This Small Growing Retailer Seems to be a Good Buy Now

Anh is a member of The Motley Fool Blog Network -- entries represent the personal opinion of the blogger and are not formally edited.

As a value investor, I always look for small cap companies, which have historical and potential growth. Those companies might operate in different industries such as consumer goods, chemicals, retailers, etc. I become excited when those small cap growth companies are selling at a discount to its intrinsic value. That was what I felt about Zumiez (NASDAQ: ZUMZ) in September last year. I wrote about the company when the stock was trading around $17.50 per share. At that time, the estimated intrinsic value was around $28.50 per share. Just two months after I wrote that article, Zumiez reached nearly $29 per share, delivering a spectacular 166% return. The rise didn’t stop until it reached $41 in June. 

<img src="/media/images/user_14219/screen-shot-2012-11-01-at-82735-am_large.png" />

Of course, trees can’t grow to the sky. Since June, Zumiez’s stock has begun its downturn. The stock took another hit when the specialty retailer of action sports released its October results and its third quarter guidance. October sales were $41.90 million; an increase of 20.2% compared to $34.90 million in the same period last year. The same-store sales experienced a 0.6% growth, missing analysts’ estimates of 4.6%. In addition, the company revised its third quarter’s EPS guidance from the range of $0.42-$0.45 to $0.38-$0.39. The lower guidance was due to the challenging outlook in Europe business. Right after the release, its shares was down 11% to $22.52 after hours. At $22.52, Zumiez’s total market capitalization is $706 million. Zumiez is valued at 17.9x earnings and 2.5x P/B.

Investors could have limited their losses in Zumiez recently by looking further into the retailer's inventories over time. As of July, its inventories are nearly $100 million in the balance sheet, much higher than the previous quarter of $70 million and the same period last year of $84 million. In addition, investors should have stayed away from the high valuation of 24-29x P/E, which the company received during the first half of 2012. Nevertheless, Zumiez is still a debt-free retailer with a strong balance sheet.

Compared to its top competitors including Pacific Sunwear of California (NASDAQ: PSUN) and Hot Topic (NASDAQ: HOTT), Zumiez seems to be the most performing retailer. Pacific Sunwear is generating losses so its P/E is not valid. In addition, it is the most leveraged retailer among the three. Hot Topic is the only company, which pays dividend, with a 3.7% yield. Zumiez delivers the highest net margin (three times higher than Hot topic’s) and return on invested capital of 15.2%. Furthermore, it is much cheaper with 17.9x earnings valuation compared to 24.1x P/E of Hot Topic’s.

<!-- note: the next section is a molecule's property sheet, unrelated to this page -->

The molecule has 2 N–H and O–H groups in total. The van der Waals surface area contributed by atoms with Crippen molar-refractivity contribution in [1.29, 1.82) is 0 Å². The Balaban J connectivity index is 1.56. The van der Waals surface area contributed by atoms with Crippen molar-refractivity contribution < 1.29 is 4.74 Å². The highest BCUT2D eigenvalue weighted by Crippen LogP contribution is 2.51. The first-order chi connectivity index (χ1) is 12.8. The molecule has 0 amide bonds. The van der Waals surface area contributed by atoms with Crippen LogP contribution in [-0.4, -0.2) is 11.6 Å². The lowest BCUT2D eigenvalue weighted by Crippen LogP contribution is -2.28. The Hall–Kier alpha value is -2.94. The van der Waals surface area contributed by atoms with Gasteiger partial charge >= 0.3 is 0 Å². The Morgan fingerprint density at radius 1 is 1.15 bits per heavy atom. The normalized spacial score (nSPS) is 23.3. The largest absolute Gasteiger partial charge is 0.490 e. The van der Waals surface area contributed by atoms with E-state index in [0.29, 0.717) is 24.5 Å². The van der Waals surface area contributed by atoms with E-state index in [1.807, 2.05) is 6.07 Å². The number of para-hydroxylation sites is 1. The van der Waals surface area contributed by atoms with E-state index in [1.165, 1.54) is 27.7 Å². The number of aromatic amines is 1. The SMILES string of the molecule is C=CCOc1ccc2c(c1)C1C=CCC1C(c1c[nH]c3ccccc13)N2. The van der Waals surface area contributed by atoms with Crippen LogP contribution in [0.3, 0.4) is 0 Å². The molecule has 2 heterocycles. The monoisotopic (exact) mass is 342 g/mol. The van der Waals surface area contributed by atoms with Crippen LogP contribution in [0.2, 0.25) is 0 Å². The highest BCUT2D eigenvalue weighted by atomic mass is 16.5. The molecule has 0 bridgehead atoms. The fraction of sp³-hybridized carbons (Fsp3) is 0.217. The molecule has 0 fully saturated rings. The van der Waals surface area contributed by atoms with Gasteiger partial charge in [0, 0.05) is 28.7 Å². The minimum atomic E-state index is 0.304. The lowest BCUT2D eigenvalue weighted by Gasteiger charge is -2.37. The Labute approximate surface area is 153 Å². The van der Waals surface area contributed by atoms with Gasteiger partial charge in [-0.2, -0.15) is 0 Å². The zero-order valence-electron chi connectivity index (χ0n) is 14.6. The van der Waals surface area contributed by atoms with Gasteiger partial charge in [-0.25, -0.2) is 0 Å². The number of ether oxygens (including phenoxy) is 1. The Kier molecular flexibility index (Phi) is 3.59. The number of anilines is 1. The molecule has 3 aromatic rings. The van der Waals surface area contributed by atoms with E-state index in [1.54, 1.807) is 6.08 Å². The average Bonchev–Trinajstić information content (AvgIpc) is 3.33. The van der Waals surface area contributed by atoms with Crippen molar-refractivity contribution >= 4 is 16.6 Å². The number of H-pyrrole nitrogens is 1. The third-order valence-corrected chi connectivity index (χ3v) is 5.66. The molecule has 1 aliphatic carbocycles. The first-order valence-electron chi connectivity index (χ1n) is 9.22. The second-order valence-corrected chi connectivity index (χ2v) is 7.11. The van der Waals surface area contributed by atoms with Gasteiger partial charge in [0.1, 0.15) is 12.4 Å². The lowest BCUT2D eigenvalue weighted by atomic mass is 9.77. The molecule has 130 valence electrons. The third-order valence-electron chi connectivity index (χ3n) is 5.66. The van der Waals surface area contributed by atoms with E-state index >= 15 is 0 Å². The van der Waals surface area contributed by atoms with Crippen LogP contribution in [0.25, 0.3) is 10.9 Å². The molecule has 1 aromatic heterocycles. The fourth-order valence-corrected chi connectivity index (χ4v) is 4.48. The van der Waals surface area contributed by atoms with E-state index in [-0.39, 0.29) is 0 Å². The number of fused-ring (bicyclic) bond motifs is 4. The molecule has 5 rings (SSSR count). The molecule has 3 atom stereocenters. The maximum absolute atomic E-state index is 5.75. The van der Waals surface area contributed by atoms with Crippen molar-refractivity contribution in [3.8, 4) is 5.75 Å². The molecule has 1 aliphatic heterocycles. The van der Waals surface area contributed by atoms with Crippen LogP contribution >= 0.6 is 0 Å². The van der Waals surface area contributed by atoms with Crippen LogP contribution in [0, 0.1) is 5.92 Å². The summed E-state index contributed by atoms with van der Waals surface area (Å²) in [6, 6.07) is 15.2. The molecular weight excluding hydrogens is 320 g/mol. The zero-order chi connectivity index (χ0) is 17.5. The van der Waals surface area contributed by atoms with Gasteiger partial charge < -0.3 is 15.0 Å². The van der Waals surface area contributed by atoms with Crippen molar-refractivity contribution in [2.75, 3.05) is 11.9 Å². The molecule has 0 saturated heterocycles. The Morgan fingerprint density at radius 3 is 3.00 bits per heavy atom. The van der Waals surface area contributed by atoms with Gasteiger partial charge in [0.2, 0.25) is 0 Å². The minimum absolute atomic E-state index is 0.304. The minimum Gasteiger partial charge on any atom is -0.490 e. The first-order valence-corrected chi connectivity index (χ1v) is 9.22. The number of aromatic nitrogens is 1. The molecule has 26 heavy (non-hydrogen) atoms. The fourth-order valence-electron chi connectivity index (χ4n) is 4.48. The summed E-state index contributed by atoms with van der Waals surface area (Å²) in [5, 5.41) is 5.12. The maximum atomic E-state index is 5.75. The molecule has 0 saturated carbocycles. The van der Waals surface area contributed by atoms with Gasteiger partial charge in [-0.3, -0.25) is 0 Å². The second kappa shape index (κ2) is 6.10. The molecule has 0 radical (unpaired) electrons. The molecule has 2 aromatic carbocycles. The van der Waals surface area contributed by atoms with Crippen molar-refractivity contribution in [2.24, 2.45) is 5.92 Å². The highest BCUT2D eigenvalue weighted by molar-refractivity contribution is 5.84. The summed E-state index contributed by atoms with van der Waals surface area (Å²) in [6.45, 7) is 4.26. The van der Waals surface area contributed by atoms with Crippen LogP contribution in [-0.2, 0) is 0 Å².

<table> <tbody> <tr> <td> <p> </p> </td> <td> <p><strong>ZUMZ</strong></p> </td> <td> <p><strong>HOTT</strong></p> </td> <td> <p><strong>PSUN</strong></p> </td> </tr> <tr> <td> <p><strong>Net margin (%)</strong></p> </td> <td> <p>6.6</p> </td> <td> <p>2.1</p> </td> <td> <p>-10.5</p> </td> </tr> <tr> <td> <p><strong>ROIC (%)</strong></p> </td> <td> <p>15.2</p> </td> <td> <p>7.9</p> </td> <td> <p>-50.7</p> </td> </tr> <tr> <td> <p><strong>D/E</strong></p> </td> <td> <p>0</p> </td> <td> <p>0</p> </td> <td> <p>0.9</p> </td> </tr> <tr> <td> <p><strong>P/E</strong></p> </td> <td> <p>17.9</p> </td> <td> <p>24.1</p> </td> <td> <p>N/A</p> </td> </tr> <tr> <td> <p><strong>Dividend yield (%)</strong></p> </td> <td> <p>N/A</p> </td> <td> <p>3.7</p> </td> <td> <p>N/A</p> </td> </tr> </tbody> </table>

Foolish Bottom Line

Zumiez is still a debt-free retailer of choice with a good margin, high return on invested capital, and nice growth. The $28.50 intrinsic share value was calculated based on the assumption that the retailer would grow its free cash flow at 8% in 5 years, and 1% after that to infinity. I think at the current price, Zumiez could be a good buy for long-term patient investors. In the short-term, the weak business environment could affect its share price. Personally, I would rather wait for its price to drop further in the short-term so that I can buy at a much lower price.

hoangquocanh has no positions in the stocks mentioned above. The Motley Fool owns shares of Pacific Sunwear. Motley Fool newsletter services recommend Pacific Sunwear. Try any of our Foolish newsletter services free for 30 days. We Fools may not all hold the same opinions, but we all believe that considering a diverse range of insights makes us better investors. The Motley Fool has a disclosure policy.If you have questions about this post or the Fool’s blog network, click here for information.

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